Person giving a presentation in front of screen
Degrees Offered: BA MA PhD

The Department of Communication encourages students to be agents of change—in their personal, work and civic lives. The curriculum blends the best of a broad, liberal arts education with training in practical skills that contribute to career and life success. Cutting across the humanities and social sciences, the BA in Communication is a versatile degree that fosters students’ abilities to understand, analyze and effectively engage in a wide range of communication practices.

The program fosters critical thinking about the ways that symbols and interactions contribute to social problems and solutions to them, to work and personal relationships, to identities and differences and to social experience and meaning in a multicultural and globalizing world. At the same time, the major provides instruction and practice in communication skills that employers are looking for—speaking, listening, reading, writing, analyzing audiences, designing messages, utilizing technology and collaboratively solving problems.

Undergraduate Opportunities

The BA in Communication provides analytic work from both humanistic and social-scientific perspectives, and practical work to improve communication performance in various kinds of situations. Among other areas, students can pursue interests in human relations, organizations and professions, public advocacy, race and gender and communication across cultures. Across all of them, the department provides the intellectual and practical skills to take communication as both a way of seeing how the world works and as a set of tools for changing it. 

The program emphasizes knowledge and awareness of the history and development of communication as an object of scholarly study, including both the humanistic and social-
scientific traditions; the basic contexts in which communication is enacted (e.g., interpersonal, group, organizational and public contexts); the various processes of interaction within these contexts; the basic methods of investigating questions about communication; the ethical issues and responsibilities of communication practice; the diversity of communication styles associated with gender and cultural differences; and the uses and implications of communication technology. Graduates of the program also learn to express ideas in an informed, coherent and effective manner, particularly the ability to articulate and develop a sustained argument, both orally and in writing.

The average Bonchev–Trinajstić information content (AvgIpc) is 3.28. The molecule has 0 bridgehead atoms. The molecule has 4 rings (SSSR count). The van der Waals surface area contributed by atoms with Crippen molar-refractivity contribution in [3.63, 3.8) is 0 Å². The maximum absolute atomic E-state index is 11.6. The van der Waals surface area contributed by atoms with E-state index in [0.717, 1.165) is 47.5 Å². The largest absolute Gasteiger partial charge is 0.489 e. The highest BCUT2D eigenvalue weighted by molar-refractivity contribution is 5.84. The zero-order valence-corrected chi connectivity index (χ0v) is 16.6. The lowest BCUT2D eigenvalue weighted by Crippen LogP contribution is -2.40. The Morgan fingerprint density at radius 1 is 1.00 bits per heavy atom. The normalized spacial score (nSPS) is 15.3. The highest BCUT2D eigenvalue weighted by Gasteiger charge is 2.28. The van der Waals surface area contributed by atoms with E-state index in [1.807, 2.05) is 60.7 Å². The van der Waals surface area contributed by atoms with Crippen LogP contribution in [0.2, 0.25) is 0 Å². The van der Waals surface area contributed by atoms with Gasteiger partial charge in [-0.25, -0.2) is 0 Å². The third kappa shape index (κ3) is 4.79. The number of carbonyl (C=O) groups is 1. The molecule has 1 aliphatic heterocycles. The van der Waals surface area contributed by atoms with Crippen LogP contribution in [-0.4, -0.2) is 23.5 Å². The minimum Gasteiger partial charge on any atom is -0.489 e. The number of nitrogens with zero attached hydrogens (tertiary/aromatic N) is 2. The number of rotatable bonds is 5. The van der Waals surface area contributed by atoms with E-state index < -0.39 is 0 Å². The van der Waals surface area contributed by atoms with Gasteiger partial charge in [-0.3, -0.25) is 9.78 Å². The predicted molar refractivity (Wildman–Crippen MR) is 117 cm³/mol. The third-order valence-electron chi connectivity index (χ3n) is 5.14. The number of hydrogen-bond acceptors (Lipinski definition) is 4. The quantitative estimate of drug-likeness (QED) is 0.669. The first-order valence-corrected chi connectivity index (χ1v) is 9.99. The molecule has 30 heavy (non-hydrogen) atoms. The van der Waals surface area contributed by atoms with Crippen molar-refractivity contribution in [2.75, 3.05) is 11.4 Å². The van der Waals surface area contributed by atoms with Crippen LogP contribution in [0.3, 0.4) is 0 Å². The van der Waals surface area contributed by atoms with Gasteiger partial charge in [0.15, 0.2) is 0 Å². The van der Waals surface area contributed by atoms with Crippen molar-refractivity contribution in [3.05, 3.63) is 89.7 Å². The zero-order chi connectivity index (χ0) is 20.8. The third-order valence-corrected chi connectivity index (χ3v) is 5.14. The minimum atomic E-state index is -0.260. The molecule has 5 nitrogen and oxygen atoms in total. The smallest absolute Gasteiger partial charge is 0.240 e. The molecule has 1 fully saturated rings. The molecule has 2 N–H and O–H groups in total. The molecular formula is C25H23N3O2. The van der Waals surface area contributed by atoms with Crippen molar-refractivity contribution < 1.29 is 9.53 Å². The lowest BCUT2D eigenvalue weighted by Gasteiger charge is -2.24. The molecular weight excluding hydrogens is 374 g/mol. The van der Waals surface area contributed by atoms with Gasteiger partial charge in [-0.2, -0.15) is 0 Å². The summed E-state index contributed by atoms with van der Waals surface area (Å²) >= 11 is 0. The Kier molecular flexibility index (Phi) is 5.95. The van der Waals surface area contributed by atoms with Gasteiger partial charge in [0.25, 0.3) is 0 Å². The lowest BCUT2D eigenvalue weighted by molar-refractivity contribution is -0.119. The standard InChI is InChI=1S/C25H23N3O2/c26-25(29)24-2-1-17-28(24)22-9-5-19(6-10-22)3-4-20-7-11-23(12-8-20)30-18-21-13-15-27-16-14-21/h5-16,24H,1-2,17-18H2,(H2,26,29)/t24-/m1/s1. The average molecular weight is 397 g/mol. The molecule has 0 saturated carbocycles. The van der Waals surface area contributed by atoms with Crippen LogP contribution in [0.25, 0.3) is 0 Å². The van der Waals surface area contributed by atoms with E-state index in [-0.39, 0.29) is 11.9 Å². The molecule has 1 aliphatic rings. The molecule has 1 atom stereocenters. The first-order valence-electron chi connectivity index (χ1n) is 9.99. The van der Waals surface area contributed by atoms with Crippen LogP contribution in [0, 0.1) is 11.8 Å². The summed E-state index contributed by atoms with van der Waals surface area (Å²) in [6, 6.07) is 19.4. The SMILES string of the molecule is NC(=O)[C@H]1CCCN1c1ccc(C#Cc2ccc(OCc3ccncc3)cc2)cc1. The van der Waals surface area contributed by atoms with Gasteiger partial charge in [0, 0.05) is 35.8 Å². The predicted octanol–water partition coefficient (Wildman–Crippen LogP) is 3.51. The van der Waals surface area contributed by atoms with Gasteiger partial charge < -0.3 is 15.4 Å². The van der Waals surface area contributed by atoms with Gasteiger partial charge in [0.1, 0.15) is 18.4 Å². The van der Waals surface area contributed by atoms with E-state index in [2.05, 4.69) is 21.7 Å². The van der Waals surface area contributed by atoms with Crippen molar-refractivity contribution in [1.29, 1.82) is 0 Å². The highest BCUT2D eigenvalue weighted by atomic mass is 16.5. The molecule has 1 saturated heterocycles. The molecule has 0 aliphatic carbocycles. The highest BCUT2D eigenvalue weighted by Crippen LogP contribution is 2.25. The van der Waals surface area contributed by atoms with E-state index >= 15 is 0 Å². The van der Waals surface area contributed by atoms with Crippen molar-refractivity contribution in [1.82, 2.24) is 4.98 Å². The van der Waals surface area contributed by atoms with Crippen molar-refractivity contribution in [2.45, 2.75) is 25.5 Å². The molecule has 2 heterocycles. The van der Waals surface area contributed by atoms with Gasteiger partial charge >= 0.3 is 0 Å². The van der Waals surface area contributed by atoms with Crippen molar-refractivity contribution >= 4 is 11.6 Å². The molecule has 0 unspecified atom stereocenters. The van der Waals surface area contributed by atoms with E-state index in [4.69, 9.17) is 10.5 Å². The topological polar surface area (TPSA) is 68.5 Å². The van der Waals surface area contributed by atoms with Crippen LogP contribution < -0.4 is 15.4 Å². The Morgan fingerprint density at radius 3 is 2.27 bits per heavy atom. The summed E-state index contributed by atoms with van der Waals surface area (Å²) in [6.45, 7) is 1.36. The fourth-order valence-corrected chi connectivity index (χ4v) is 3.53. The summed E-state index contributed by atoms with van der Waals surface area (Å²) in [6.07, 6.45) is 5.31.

Graduate Studies

The Department of Communication at the University of Colorado Boulder is a vibrant community of scholars whose members share a commitment to excellence and innovation in communication research and teaching.

Graduate study focuses on communication­based problems arising from recent social and technological changes, especially problems associated with processes of interaction, collaboration and participation, deliberation and decision­making. The department offers programs leading to master’s and doctoral degrees, with emphases in the three areas of discourse and society, organizational communication and rhetoric. Students may pursue research within one of these areas or craft individualized programs of study that cut across the areas, and combine humanistic and social scientific methods. In addition to these three main areas, two additional themes cut across the department’s graduate courses: communicative dimensions of science, technology, engineering and medicine; and critical/cultural studies of communication.

The Master of Arts Degree in Communication

The master’s program serves individuals for whom this will be a terminal degree, as well as those seeking ultimately to complete the PhD. In consultation with an advisor, MA students may select one of two options for the completion of requirements: thesis or course work with examination. 

The PhD in Communication

The PhD in Communication provides graduate students with a solid core of advanced work in the communication discipline. Graduates earn academic positions at all levels of higher education, including research universities, liberal arts colleges and teaching-centered universities. The degree is also appropriate for certain non­academic careers, such as consulting.